Support for this research came in part from the National Institute of Mental Health grants (R01-MH62377 and R01-MH62378) to the second author.
Personalities of adults with traumatic childhood separations†
Version of Record online: 9 NOV 2011
© 2011 Wiley Periodicals, Inc.
Journal of Clinical Psychology
Volume 67, Issue 12, pages 1259–1282, December 2011
How to Cite
Malone, J. C., Westen, D. and Levendosky, A. A. (2011), Personalities of adults with traumatic childhood separations. J. Clin. Psychol., 67: 1259–1282. doi: 10.1002/jclp.20844
- Issue online: 21 NOV 2011
- Version of Record online: 9 NOV 2011
- attachment disruptions;
- emotional dysregulation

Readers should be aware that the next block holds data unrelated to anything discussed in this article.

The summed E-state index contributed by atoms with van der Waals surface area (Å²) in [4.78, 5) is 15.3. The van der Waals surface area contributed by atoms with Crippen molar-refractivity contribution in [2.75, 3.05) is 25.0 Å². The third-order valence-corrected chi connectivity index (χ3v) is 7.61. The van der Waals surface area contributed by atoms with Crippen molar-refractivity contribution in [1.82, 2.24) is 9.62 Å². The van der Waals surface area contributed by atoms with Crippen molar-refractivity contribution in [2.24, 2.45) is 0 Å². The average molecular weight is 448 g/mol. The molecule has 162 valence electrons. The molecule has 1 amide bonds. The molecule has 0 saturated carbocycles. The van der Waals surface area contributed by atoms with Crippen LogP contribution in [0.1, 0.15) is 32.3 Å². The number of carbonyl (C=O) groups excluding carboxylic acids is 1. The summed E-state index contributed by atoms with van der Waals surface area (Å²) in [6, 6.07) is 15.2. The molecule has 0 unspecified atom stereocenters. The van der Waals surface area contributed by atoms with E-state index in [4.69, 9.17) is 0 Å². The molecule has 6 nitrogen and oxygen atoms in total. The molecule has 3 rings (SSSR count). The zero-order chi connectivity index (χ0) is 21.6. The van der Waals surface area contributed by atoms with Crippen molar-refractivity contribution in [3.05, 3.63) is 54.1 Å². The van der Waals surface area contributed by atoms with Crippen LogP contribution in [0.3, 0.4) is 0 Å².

Objectives: This study examined personality characteristics and identified personality subtypes of adults with childhood histories of traumatic separations from a parent. Previous work from attachment theory and developmental psychopathology suggests that distinct developmental trajectories might lead to different styles of personality adaptation after an attachment disruption. Design: Randomly selected psychologists and psychiatrists provided data on 203 adults with histories of traumatic separations using a personality pathology instrument designed for use by clinically experienced observers, the Shedler-Westen Assessment Procedure (SWAP-II). Results: Using a Q-factor analysis, 5 distinct personality subtypes were identified: internalizing/avoidant, psychopathic, emotionally dysregulated, hostile/paranoid, and resilient. Initial support for the validity of the subtypes was established, based on Axis I and Axis II pathology, adaptive functioning, developmental history, and family history variables. Conclusions: Both therapeutic interventions and case formulation might be strengthened by considering an individual's personality features and match to one of the identified subtypes. © 2011 Wiley Periodicals, Inc. J Clin Psychol: In Session 67:1–24, 2011.